But where do we go from here? Apart from kind words and sympathies from lawyers and many other people that I have contacted no one is prepared to help us further by bringing the case to the attention of the masses. Only perhaps with the support of others, that allows not only for the instigation of an independent review of the facts but in time the right of representation, the right to be heard and the right of appeal for every victim. At present we are as May Hamilton so rightly said, the forgotten victims of road crashes.Why else would we have no rights? They say without justice there is no peace. Let this end now.


The Forgotten Victims

Guest blog by RoadPeace member May Hamilton, bereaved after her husband was killed while cycling when a driver opened their car door in his path.

It is a matter of shame that, in our justice system, there are always victims of road traffic collisions whose fate is overlooked.  I would like to concentrate on one group of those, namely, the victims who are killed or seriously injured in car dooring incidents.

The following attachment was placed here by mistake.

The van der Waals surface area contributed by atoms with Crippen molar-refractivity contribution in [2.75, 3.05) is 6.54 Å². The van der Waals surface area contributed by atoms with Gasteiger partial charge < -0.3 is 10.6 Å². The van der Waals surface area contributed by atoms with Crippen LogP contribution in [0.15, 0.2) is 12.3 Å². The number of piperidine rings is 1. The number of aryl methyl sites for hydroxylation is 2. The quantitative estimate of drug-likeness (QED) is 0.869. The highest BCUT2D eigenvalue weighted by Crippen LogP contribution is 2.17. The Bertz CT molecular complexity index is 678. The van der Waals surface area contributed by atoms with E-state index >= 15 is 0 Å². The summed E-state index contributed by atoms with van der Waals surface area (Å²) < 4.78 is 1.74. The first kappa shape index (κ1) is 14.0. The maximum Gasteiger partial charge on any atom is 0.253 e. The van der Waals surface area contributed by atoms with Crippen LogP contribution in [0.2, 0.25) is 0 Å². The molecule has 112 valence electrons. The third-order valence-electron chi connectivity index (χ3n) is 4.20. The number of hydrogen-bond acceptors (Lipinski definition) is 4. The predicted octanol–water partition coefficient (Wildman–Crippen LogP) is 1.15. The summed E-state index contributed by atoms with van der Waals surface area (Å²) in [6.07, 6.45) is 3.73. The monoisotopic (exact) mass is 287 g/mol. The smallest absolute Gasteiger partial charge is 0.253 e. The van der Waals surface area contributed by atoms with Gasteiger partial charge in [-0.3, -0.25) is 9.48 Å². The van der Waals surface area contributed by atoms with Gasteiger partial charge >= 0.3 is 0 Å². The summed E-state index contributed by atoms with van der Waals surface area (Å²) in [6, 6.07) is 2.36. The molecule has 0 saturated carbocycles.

My Husband, Robert, was one such. On 23rd January 2014 he was riding his small shopper bike down a quiet residential street in Southport when Joanne Jackson opened the door of her Toyota Avensis as he was passing. He was hit on his left side by the outer part of the door and, in the words of the only independent witness, was sent “flying through the air”. He landed on his head and suffered traumatic injuries from which he died the same day.

Robert was 76 years old, and a very experienced cyclist who had ridden thousands of miles both in this country and on the continent. He had taken part in several charity rides for Marie Curie Cancer Care over the past few years including a 500 mile ride from Berlin to Warsaw. He also took part in charity rides to support the local Hospice. Only the previous summer he had ridden hundreds of miles in France with the French Cycling Federation, something he did annually.  His favourite means of transport around home was either his shopper or his road bike and he cycled virtually every day. He was no novice and knew his roadcraft . He was exceptionally fit and healthy for his age and expected to live at least another ten years.